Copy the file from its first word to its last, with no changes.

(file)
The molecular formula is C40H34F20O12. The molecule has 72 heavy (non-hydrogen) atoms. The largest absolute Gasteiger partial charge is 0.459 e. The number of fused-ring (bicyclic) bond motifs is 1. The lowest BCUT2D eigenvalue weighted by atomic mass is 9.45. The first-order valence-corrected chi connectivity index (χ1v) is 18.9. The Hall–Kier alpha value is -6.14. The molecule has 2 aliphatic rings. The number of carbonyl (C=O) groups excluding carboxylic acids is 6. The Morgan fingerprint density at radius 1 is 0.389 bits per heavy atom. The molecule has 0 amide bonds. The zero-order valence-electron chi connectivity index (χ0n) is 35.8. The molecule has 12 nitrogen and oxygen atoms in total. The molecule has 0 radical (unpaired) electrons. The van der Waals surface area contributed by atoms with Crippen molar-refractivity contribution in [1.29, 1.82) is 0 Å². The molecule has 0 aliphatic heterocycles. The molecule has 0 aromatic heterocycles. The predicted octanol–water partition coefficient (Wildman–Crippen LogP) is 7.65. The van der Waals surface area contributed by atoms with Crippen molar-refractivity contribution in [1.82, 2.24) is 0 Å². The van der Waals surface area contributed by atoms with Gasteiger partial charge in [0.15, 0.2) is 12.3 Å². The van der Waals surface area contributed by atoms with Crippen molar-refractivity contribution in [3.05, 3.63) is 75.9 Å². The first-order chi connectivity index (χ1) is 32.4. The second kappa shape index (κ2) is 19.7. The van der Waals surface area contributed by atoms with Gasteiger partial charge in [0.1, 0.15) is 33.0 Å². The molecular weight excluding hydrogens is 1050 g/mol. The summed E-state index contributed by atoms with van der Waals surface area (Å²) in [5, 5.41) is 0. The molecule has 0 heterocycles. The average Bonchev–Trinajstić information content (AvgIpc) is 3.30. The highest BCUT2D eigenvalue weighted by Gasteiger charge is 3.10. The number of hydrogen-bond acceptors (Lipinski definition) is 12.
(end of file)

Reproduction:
The molecular formula is C40H34F20O12. The molecule has 72 heavy (non-hydrogen) atoms. The largest absolute Gasteiger partial charge is 0.459 e. The number of fused-ring (bicyclic) bond motifs is 1. The lowest BCUT2D eigenvalue weighted by atomic mass is 9.45. The first-order valence-corrected chi connectivity index (χ1v) is 18.9. The Hall–Kier alpha value is -6.14. The molecule has 2 aliphatic rings. The number of carbonyl (C=O) groups excluding carboxylic acids is 6. The Morgan fingerprint density at radius 1 is 0.389 bits per heavy atom. The molecule has 0 amide bonds. The zero-order valence-electron chi connectivity index (χ0n) is 35.8. The molecule has 12 nitrogen and oxygen atoms in total. The molecule has 0 radical (unpaired) electrons. The van der Waals surface area contributed by atoms with Crippen molar-refractivity contribution in [1.29, 1.82) is 0 Å². The molecule has 0 aliphatic heterocycles. The molecule has 0 aromatic heterocycles. The predicted octanol–water partition coefficient (Wildman–Crippen LogP) is 7.65. The van der Waals surface area contributed by atoms with Crippen molar-refractivity contribution in [1.82, 2.24) is 0 Å². The van der Waals surface area contributed by atoms with Gasteiger partial charge in [0.15, 0.2) is 12.3 Å². The van der Waals surface area contributed by atoms with Crippen molar-refractivity contribution in [3.05, 3.63) is 75.9 Å². The first-order chi connectivity index (χ1) is 32.4. The second kappa shape index (κ2) is 19.7. The van der Waals surface area contributed by atoms with Gasteiger partial charge in [0.1, 0.15) is 33.0 Å². The molecular weight excluding hydrogens is 1050 g/mol. The summed E-state index contributed by atoms with van der Waals surface area (Å²) in [5, 5.41) is 0. The molecule has 0 heterocycles. The average Bonchev–Trinajstić information content (AvgIpc) is 3.30. The highest BCUT2D eigenvalue weighted by Gasteiger charge is 3.10. The number of hydrogen-bond acceptors (Lipinski definition) is 12.